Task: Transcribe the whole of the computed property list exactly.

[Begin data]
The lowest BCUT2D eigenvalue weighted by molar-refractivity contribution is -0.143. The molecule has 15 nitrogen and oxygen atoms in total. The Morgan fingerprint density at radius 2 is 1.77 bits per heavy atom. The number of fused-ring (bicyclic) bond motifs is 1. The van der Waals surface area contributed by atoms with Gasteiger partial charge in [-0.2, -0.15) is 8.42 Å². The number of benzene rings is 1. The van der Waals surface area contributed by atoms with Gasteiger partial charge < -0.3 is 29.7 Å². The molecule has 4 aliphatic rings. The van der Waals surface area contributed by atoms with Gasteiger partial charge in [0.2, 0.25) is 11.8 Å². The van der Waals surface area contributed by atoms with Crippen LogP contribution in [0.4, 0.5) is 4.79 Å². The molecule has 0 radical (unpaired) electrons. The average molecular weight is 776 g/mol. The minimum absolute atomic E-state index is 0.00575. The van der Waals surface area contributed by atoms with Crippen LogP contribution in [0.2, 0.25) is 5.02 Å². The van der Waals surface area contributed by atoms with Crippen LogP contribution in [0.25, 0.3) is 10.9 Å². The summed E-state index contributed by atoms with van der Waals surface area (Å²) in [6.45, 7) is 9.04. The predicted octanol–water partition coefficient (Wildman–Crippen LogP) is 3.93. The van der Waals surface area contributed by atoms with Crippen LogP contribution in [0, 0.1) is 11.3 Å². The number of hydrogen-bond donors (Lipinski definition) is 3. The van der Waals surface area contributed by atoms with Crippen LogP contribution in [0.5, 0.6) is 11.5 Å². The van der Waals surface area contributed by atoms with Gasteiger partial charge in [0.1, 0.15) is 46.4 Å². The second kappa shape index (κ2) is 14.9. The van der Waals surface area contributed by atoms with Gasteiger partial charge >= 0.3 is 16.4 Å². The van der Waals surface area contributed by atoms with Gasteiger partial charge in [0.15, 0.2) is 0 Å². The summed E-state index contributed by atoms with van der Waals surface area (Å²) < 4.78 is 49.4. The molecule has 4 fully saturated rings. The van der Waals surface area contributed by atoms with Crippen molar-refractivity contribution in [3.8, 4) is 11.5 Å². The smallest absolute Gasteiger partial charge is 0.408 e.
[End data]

The lowest BCUT2D eigenvalue weighted by molar-refractivity contribution is -0.143. The molecule has 15 nitrogen and oxygen atoms in total. The Morgan fingerprint density at radius 2 is 1.77 bits per heavy atom. The number of fused-ring (bicyclic) bond motifs is 1. The van der Waals surface area contributed by atoms with Gasteiger partial charge in [-0.2, -0.15) is 8.42 Å². The number of benzene rings is 1. The van der Waals surface area contributed by atoms with Gasteiger partial charge < -0.3 is 29.7 Å². The molecule has 4 aliphatic rings. The van der Waals surface area contributed by atoms with Gasteiger partial charge in [0.2, 0.25) is 11.8 Å². The van der Waals surface area contributed by atoms with Crippen LogP contribution in [0.4, 0.5) is 4.79 Å². The molecule has 0 radical (unpaired) electrons. The average molecular weight is 776 g/mol. The minimum absolute atomic E-state index is 0.00575. The van der Waals surface area contributed by atoms with Crippen LogP contribution in [0.2, 0.25) is 5.02 Å². The van der Waals surface area contributed by atoms with Crippen LogP contribution in [0.25, 0.3) is 10.9 Å². The summed E-state index contributed by atoms with van der Waals surface area (Å²) in [6.45, 7) is 9.04. The predicted octanol–water partition coefficient (Wildman–Crippen LogP) is 3.93. The van der Waals surface area contributed by atoms with Crippen LogP contribution in [0, 0.1) is 11.3 Å². The number of hydrogen-bond donors (Lipinski definition) is 3. The van der Waals surface area contributed by atoms with Crippen LogP contribution in [0.5, 0.6) is 11.5 Å². The van der Waals surface area contributed by atoms with Gasteiger partial charge in [0.1, 0.15) is 46.4 Å². The second kappa shape index (κ2) is 14.9. The van der Waals surface area contributed by atoms with Gasteiger partial charge >= 0.3 is 16.4 Å². The van der Waals surface area contributed by atoms with Gasteiger partial charge in [0.15, 0.2) is 0 Å². The summed E-state index contributed by atoms with van der Waals surface area (Å²) < 4.78 is 49.4. The molecule has 4 fully saturated rings. The van der Waals surface area contributed by atoms with Crippen molar-refractivity contribution in [3.8, 4) is 11.5 Å². The smallest absolute Gasteiger partial charge is 0.408 e.